If you haven't seen Waitress yet, I suggest you get to a theater sometime in the near future - I can't say enough about it. Aside from its quirky cuteness, there are several decadent pies to drool over throughout the movie. Jenna (played by Keri Russell), has a gift for pie making, and she creates pies that epitomize her troubled life: the Marshmallow Mermaid Pie, from the mermaid phase she went through when she was nine; the Strawberry Chocolate Oasis Pie (the Wednesday special); the I Hate My Husband Pie; and the Earl Murders Me Because I'm Having an Affair Pie, each with ingredients to relay Jenna's emotions.
Here is a link to an interesting article about Waitress in The New York Times which has details about the film and the sad story of its writer, Adrienne Shelly.
Tuesday, June 05, 2007
I'm not a seasoned wedding guest (I may be by the fall), but I've worked at enough receptions to recognize appropriate wedding fare. After a pretty, laid-back service that I went to in May, servers butlered ham biscuits and pink lemonade masquerading as cosmos. Dinner was a sizeable buffet, the highlight of which was an impressive beef tenderloin carving station. The overall effect of the meal complimented the wedding itself - elegant yet modest - and the cake was so tasty that I had two pieces.
The second wedding I attended was anything but simple. My cousin and his wife had a conventional Hindu ceremony with select Jewish prayers and traditions. Immediately following the wedding, the families provided cheese and crackers, challah, and a sweet nut paste with an unfamiliar name (I didn't hear the details but I imagine it's customary for Indian weddings). If that wasn't enough to keep everyone on their toes, the bride had a mullti-cultural upbringing, and the food was a blend of international cuisines.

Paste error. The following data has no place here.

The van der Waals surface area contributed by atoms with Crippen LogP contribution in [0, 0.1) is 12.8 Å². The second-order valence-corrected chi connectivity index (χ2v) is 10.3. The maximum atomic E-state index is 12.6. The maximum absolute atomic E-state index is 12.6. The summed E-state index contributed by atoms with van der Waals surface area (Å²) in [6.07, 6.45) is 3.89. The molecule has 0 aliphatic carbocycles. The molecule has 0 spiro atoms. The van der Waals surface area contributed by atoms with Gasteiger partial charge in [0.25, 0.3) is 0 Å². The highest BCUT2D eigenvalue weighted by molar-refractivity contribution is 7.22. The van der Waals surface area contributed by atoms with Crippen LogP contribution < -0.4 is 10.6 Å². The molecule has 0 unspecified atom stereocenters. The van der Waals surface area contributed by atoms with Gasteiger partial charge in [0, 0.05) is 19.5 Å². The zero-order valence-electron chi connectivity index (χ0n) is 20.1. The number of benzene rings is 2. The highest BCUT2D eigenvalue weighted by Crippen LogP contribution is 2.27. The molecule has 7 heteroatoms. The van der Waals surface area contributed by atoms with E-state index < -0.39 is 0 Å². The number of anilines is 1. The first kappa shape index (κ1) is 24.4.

I heard a couple different rumors about who made the food, one being that the drumming group that played at the reception also cooked dinner. In addition, it was supposed to be a combination of Indian, Trinidadian and Caribbean recipes, all of which were vegetarian as per Hindu custom. Unfortunately I didn't find out the names of the dishes, and I don't know exactly what went into them, but I know that I tried some new spices and flavor combinations.
Aesthetically speaking, the food wasn't the most appealing I'd ever seen, but I enjoyed eating most of it. There were huge chafers of rice, which could accompany all of the food, and two large platters of flat bread that could serve as a utensil. One of my favorite dishes had chickpeas and potatoes in it, and a taste that my ethnically deprived tongue identified as curry (there's a good chance my assessment is incorrect). I also liked the pumpkin, which was mashed and sweet, and a dish with slices of mango in a sauce that was spicy and reminded me of coffee still stands out in my mind.
I wasn't as excited about experimenting with the wedding cake. While the red icing with gold design was gorgeous, the cake itself was almond-flavored and filled with passion fruit. To be fair, the part that I disliked the most was the icing, which reminded me of bad whipped cream. But the cake certainly didn't come close to ruining the meal or the festive atmosphere at the wedding reception.
While I thoroughly enjoy the familiar and sophisticated highlights of weddings, I'll also never tire of experiencing adventurous ceremonies and trying new and mysterious foods.